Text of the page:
Originally uploaded by Theresa Thompson.
Facebook is great as a social networking site and a way to indulge scrabble addictions (in the absence of copyright violations and resultant lawsuits).
But Facebook is also where your privacy goes to die.
Painful experiences early on reinforced the life lesson, "If you don't want anything read, don't write it down". So just like on this site I'm very careful what information I put out there on Facebook. However, when it comes to relationships, I don't think it's necessary to hide whether you're seeing someone or you're not. It's no big deal and nobody really cares one way or the other when you get down to it. Your friends want the best for you, and if that is something you find with someone else (or not), then so be it. Right?
It seems Facebook disagrees. It seems Facebook wants everyone to find their special someone. And so it was that one day this week, me and KH were musing over email about how irritating it has been that we keep seeing dating advertisements on our Facebook sites. I agreed, suggesting that the "30 and STILL single?" banner heading was the one that grated with me the most. The caps were clearly intentional, which just irked me all the more. KH agreed wholeheartedly and suggested that the prominence of these advertisements was most likely linked to the fact that we had flagged ourselves as explicitly "single" in our Facebook profile's relationship status.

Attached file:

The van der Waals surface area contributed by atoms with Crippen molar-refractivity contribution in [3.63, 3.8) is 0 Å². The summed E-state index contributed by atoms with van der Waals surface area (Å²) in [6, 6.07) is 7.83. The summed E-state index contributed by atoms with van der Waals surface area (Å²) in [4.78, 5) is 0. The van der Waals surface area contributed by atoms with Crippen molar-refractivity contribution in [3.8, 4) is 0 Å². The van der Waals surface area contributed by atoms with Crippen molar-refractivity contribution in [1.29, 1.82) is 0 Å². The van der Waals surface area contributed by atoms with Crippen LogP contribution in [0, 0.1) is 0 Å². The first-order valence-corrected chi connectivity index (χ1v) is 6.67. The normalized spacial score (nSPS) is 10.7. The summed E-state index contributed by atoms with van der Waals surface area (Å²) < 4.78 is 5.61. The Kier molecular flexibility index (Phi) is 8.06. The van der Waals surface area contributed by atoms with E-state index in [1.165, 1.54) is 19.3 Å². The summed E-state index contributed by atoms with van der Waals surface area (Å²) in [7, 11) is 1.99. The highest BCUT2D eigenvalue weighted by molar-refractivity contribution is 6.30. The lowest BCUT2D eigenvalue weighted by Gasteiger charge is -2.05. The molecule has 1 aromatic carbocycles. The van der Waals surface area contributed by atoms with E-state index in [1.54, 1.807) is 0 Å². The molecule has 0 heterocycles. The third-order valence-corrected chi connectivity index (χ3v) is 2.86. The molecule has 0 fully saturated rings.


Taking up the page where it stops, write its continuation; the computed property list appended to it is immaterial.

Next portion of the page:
Ah-ha, we thought - let's do something about that. So I volunteered to change my status and instead of saying "single", I just left the space blank. But Facebook was not so easily outsmarted. The system generated an automatic message to each of my 139 friends, heralding that I was no longer single. And it tacked a love heart alongside the message, just for added kick.
The emails started, then the phone calls. Was I now loved-up? Who was this man, and why hadn't my friends met him? The power of Facebook was crazy. But my friends all understood and laughed, and agreed that the idea to outsmart Facebook had been a good one - in theory, anyway.
But Facebook was not done messing with me, and it exacted one last revenge. Figuring that I had now succeded in snagging myself a man, at over 30 I had better pull out all the stops to actually keep him. So instead of sending me dating advertisements, I was being bombarded with anti-wrinkle cream ads, promotions for cellulite-busters, and weight-loss recommendations by the hundreds.
Okay Facebook, you win this one. I'm back to being single and fabulous, and trying not let the "30 and STILL single?" banner get to me. Much.